If you own a business with partners or shareholders, what do your values say that about the business? Is it an investment; is it part of the family DNA to be put in the hands of the next generation? Is it up to the next generation to make the best decisions? How have you coordinated that with your goals and objectives? Are your estate taxes covered? Do you have key man insurance? Buyout insurance? Are your legal documents (trusts, shareholder agreements) current and up to date? Do you have a coordinated team of advisors? Has this plan been recently reviewed? Is your plan congruent with your values?

If your son or daughter is about to marry, what is the family feeling about your future in-law? Is it assumed that person is part of the family? Is there a dividing line between being part of the family and having access to the business or the money? Is there a dividing line between being part of the family business and money? Is the rule that an in-law benefits from the family as long as he/she is in it? Is it that the in-law will always be the mother/father of my grandchildren and therefore is part of the family? What are your goals and objectives as your family expands? Do you require prenuptial agreements to protect your family assets? Do you include in-laws as part of the estate planning process? Are your financial and legal documents up to date and congruent with the goals and objectives? Did you discuss this with your team of advisors, or did you sign standard documents?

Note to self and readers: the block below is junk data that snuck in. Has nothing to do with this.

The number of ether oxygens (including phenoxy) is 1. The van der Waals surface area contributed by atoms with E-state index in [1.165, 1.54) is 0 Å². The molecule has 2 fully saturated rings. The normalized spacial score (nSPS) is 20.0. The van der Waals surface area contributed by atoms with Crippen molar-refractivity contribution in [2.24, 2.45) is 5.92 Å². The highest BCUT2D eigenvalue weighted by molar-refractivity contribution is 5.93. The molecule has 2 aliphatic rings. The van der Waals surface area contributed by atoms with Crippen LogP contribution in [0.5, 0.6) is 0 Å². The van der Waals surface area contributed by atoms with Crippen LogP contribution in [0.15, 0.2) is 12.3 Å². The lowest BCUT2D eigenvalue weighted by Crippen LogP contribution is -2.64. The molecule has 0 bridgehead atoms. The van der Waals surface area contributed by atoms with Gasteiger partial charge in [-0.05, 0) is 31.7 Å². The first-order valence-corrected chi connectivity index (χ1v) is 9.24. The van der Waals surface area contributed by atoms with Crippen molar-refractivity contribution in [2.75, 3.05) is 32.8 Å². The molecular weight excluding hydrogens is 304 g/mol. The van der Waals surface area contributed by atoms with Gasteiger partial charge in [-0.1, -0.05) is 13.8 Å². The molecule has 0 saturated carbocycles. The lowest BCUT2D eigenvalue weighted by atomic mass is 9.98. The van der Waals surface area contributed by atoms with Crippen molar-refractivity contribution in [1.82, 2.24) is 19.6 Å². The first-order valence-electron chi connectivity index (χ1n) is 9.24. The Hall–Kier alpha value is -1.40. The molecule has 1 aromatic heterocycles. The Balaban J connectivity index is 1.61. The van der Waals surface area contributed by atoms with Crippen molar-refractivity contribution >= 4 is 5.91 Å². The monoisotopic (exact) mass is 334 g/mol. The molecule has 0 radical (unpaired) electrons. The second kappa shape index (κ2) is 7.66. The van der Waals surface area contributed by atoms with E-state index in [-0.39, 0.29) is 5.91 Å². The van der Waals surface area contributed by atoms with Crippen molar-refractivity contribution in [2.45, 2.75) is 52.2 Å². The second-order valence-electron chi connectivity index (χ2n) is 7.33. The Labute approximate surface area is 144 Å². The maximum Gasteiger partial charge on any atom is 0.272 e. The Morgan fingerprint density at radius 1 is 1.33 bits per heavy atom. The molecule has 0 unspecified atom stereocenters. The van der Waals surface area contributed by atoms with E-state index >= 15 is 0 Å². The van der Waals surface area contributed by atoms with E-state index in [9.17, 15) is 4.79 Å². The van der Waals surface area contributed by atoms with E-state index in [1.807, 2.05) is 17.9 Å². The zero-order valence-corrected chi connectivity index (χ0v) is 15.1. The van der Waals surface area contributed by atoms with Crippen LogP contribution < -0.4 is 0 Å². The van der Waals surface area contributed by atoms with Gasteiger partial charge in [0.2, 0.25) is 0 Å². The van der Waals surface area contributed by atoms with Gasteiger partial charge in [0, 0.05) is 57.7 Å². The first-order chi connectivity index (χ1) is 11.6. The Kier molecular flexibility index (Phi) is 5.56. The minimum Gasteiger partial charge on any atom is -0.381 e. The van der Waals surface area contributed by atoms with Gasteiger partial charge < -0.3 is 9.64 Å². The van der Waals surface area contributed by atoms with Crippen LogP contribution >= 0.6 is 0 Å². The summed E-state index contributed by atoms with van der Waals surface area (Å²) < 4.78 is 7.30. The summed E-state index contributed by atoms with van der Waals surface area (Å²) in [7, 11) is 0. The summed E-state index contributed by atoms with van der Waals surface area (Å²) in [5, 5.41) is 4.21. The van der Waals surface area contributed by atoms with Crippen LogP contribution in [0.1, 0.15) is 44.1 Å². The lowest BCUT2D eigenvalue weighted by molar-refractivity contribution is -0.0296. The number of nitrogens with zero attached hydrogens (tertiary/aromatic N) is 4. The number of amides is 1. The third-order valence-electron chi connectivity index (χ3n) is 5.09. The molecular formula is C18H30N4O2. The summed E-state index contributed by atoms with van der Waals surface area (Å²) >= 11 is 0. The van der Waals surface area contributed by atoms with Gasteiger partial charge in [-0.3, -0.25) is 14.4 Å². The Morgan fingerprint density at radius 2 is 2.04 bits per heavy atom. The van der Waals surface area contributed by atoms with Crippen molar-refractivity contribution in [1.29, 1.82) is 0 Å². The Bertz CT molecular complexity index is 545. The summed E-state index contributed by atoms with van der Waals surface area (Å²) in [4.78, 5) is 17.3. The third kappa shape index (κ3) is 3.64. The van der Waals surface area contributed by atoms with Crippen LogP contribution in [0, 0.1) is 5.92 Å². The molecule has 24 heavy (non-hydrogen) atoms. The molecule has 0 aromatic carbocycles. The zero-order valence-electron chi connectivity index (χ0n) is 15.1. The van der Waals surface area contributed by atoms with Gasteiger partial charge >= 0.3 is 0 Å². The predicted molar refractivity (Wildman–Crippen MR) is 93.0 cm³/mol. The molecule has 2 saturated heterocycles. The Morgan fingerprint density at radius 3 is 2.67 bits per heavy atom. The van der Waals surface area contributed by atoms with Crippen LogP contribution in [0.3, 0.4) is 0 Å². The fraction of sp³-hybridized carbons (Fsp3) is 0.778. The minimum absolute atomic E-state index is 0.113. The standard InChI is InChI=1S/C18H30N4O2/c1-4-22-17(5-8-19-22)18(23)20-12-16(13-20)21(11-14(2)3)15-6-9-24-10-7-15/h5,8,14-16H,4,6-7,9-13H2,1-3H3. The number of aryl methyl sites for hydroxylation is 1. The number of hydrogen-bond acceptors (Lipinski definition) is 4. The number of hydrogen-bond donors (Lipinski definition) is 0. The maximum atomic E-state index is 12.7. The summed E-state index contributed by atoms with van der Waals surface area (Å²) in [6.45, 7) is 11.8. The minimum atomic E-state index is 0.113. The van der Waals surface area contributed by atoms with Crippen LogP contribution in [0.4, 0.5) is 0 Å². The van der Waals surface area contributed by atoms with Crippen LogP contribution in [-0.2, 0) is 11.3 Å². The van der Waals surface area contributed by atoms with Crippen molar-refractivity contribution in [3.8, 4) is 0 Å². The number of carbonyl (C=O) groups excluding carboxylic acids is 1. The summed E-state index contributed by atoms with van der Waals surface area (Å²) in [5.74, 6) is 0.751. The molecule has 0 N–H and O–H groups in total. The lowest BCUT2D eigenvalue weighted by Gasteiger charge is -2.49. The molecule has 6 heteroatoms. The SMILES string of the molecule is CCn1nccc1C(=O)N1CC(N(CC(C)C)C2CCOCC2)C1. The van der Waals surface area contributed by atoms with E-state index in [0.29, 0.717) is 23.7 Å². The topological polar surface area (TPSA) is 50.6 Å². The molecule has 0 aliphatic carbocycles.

If you are older and concerned about your ability to care for yourself and your finances, have you selected (individuals or institutions) to do so? Do they understand your values? Do they have the ability to carry out your goals and objectives (to stay at home, or live in nursing home) and pay for care?

Have you arranged for the financial ability to implement that lifestyle and establish the proper legal documents, so that the persons in charge of your physical, custodial and medical care and the persons or institutions in charge of paying for the care are on the same page, and there is no conflict between those in charge of the purse strings and those in charge of the physical care? To what extent should family members be involved? As care givers? As overseers? Have you expressed your intent on these matters to those who will be making the decisions? Are you certain they are willing to take on these responsibilities?

None of these planning decisions should be made in a vacuum. When congruency does not occur, the foundation of the entire system can be disrupted. You will always need a team of expert advisors to assist you, but you must be the Captain, always aware of the true north of the compass to keep the plan on course.

Patricia Annino is a sought after speaker and nationally recognized authority on women and estate planning. She educates and empowers women to value themselves and their contributions in order to ACCOMPLISH GREAT THINGS in the world – and in so doing PROTECT THEMSELVES, those they love, and the organizations they care about. Annino recently released her new book, “It’s More Than Money, Protect Your Legacy” available at Amazon.com. To download Annino’s FREE eBook, Estate Planning 101 visit, http://www.patriciaannino.com.